HK activist jailed under colonial-era 'sedition' law

Pro-democracy activist and popular radio DJ Tam Tak-chi, also known as "Fast Beat," was found guilty April 20 of "seditious speech" and sentenced to 40 months in prison by the Hong Kong District Court. The former vice-chair of the People Power party is the first person since Hong Kong's 1997 handover to stand trial for "sedition" under the Crimes Ordinance dating to the period of British colonial rule. Tam was arrested in July 2020, shortly after China imposed its sweeping National Security Law on the city, and has been in detention ever since, having been denied bail. He was found guilty of using the slogans "Liberate Hong Kong" and "Revolution of our times" at protests between January and July 2020. He was also accused of cursing at the police. Tam said that he would appeal the decision, stating that "my sentencing will affect Hongkongers' freedom of speech." Human Rights Watch senior China researcher Maya Wang stated that Tam's sentence "exemplifies the dizzying speed at which Hong Kong's freedoms are being eroded." (Jurist, HKFP)

Submarine incident in flashpoint Kuril Islands

Amid quickly escalating tensions over Ukraine, Russia has lodged a diplomatic protest with the US embassy in Moscow, claiming that a US nuclear submarine penetrated Russian territorial waters near the Kuril Islands. According to Moscow's Defense Ministry, a Virginia-class US Navy submarine was detected Feb. 12 off Urup Island, where Russia's Pacific Fleet was conducting exercises. The Defense Ministry said the submarine was chased off by Russian vessels, and retreated at "maximum speed." The statement accused the US of a "violation of Russia's state border." The Pentagon issued a statement, saying: "There is no truth to the Russian claims of our operations in their territorial waters." US President Joe Biden and Russia's Vladimir Putin spoke by phone for an hour later that day to discuss Ukraine, but according to the Kremlin the Kurils incident was not brought up. (TASS, Reuters)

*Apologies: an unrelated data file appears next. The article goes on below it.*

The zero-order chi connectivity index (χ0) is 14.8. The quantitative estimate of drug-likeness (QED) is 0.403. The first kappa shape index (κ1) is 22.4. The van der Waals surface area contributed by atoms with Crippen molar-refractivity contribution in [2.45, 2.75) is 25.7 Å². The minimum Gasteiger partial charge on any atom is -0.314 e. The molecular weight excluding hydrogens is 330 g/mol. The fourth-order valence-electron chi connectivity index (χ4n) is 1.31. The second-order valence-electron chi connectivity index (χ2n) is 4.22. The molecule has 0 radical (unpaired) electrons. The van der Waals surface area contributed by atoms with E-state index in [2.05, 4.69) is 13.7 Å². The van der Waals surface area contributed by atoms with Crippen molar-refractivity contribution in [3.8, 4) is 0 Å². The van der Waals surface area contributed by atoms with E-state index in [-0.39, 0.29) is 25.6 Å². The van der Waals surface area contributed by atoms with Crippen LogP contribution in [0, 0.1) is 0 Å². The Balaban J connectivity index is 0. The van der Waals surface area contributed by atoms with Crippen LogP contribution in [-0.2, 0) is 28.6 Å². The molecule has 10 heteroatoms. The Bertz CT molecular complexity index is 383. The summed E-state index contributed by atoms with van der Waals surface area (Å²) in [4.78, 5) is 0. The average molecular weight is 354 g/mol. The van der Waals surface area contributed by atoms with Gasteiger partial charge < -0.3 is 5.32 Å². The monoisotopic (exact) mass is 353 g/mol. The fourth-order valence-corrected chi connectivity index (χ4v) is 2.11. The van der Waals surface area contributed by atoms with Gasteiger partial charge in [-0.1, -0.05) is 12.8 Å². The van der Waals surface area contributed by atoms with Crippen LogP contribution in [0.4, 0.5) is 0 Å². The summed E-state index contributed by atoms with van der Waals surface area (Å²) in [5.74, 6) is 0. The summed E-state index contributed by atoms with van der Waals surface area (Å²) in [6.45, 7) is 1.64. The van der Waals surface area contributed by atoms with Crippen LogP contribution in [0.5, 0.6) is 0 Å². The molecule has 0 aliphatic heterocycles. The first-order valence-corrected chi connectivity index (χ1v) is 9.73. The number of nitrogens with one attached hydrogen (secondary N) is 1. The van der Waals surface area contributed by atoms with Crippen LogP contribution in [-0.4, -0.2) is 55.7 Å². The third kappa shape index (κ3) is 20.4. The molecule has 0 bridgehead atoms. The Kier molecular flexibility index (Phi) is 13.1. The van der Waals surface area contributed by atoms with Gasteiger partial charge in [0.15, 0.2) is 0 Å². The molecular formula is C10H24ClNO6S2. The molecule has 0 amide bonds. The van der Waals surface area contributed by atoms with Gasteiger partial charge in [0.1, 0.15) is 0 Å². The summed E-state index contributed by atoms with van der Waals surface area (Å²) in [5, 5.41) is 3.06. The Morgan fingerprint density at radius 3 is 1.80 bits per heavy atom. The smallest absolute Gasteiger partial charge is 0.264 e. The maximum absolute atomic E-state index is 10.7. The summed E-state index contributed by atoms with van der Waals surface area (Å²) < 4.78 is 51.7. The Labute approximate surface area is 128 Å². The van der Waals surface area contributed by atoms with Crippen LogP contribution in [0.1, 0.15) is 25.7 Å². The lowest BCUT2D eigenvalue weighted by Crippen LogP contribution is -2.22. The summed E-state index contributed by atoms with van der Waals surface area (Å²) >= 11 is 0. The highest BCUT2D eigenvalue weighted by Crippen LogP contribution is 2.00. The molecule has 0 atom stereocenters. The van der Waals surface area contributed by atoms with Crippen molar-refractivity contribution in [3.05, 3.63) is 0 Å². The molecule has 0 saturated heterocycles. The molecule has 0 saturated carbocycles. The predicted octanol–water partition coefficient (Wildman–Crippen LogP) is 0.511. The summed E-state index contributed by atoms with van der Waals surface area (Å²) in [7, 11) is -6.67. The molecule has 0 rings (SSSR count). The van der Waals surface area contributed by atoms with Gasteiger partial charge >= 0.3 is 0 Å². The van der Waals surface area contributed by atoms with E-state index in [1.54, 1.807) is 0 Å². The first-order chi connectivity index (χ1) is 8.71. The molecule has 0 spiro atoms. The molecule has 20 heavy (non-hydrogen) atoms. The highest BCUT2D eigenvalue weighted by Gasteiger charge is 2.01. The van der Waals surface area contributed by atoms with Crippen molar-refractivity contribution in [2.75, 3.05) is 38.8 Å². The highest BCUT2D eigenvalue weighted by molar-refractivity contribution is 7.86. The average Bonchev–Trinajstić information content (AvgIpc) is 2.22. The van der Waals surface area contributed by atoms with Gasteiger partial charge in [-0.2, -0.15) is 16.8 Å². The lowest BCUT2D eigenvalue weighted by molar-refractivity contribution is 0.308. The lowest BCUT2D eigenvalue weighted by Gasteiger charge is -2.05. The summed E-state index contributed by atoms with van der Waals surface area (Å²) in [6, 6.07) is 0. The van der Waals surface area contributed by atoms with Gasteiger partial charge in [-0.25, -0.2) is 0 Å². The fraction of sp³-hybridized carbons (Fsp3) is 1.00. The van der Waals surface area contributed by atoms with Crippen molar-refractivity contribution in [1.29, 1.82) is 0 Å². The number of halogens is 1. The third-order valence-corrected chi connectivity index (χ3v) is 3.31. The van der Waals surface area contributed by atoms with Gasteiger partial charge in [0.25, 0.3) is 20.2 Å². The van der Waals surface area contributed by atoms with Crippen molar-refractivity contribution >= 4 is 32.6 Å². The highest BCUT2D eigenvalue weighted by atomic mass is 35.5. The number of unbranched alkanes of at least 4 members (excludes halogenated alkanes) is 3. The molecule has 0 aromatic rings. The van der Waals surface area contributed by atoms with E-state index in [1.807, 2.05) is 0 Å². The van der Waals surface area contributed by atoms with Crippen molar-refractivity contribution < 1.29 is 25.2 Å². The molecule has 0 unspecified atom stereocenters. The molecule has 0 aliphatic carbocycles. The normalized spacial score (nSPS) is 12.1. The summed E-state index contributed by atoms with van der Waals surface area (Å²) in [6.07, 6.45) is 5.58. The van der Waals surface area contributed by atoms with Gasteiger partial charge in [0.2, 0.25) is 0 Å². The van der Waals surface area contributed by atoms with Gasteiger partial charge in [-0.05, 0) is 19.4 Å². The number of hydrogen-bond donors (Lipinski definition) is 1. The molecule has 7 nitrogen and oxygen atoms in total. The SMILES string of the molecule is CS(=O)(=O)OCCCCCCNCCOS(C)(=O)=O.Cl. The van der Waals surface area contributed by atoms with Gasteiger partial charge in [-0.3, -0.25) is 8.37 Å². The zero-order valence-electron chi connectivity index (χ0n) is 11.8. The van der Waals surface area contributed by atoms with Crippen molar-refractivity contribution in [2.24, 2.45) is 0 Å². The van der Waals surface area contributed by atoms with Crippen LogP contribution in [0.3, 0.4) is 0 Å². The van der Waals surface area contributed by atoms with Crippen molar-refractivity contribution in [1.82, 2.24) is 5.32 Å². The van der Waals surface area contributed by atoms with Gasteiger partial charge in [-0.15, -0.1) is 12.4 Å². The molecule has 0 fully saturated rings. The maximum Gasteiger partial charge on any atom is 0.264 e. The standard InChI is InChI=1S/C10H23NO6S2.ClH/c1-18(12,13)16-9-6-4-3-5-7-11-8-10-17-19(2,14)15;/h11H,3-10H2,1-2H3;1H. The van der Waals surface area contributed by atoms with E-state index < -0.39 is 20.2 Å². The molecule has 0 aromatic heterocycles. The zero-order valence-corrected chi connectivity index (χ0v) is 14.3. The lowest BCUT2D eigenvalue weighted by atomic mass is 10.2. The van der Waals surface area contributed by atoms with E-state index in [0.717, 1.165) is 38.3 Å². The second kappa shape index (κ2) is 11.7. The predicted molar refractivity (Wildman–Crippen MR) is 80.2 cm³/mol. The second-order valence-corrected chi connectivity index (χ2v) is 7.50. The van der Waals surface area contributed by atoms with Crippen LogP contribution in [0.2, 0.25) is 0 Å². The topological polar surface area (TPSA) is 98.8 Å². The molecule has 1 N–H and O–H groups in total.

'Great Leap Backward' for press freedom in China

Reporters Without Borders (RSF) has issued a new report, The Great Leap Backwards of Journalism in China, revealing the extent of the regime's campaign of repression against the right to information. The report especially examines the deterioration of press freedom in Hong Kong, which was once a world model but has now seen an increasing number of journalists arrested in the name of "national security."

Podcast: China Unbound with Joanna Chiu

In Episode 102 of the CounterVortex podcast, Bill Weinberg interviews Joanna Chiu, author of China Unbound: A New World Disorder, on the precipitous rise of the People's Republic as a world power, and the dilemmas this poses for human rights and democracy around the planet. How can we reconcile the imperatives to resist the globalization of China's police state and to oppose the ugly Sinophobia which is rising in the West, especially in the wake of the COVID-19 pandemic? Some Chinese dissidents living in exile in the US have even been co-opted by Trumpism. Chiu argues that stigmatization and misinterpretation of Chinese, whether in the People's Republic or the diaspora, plays into the hands of Beijing's propaganda. Listen on SoundCloud or via Patreon.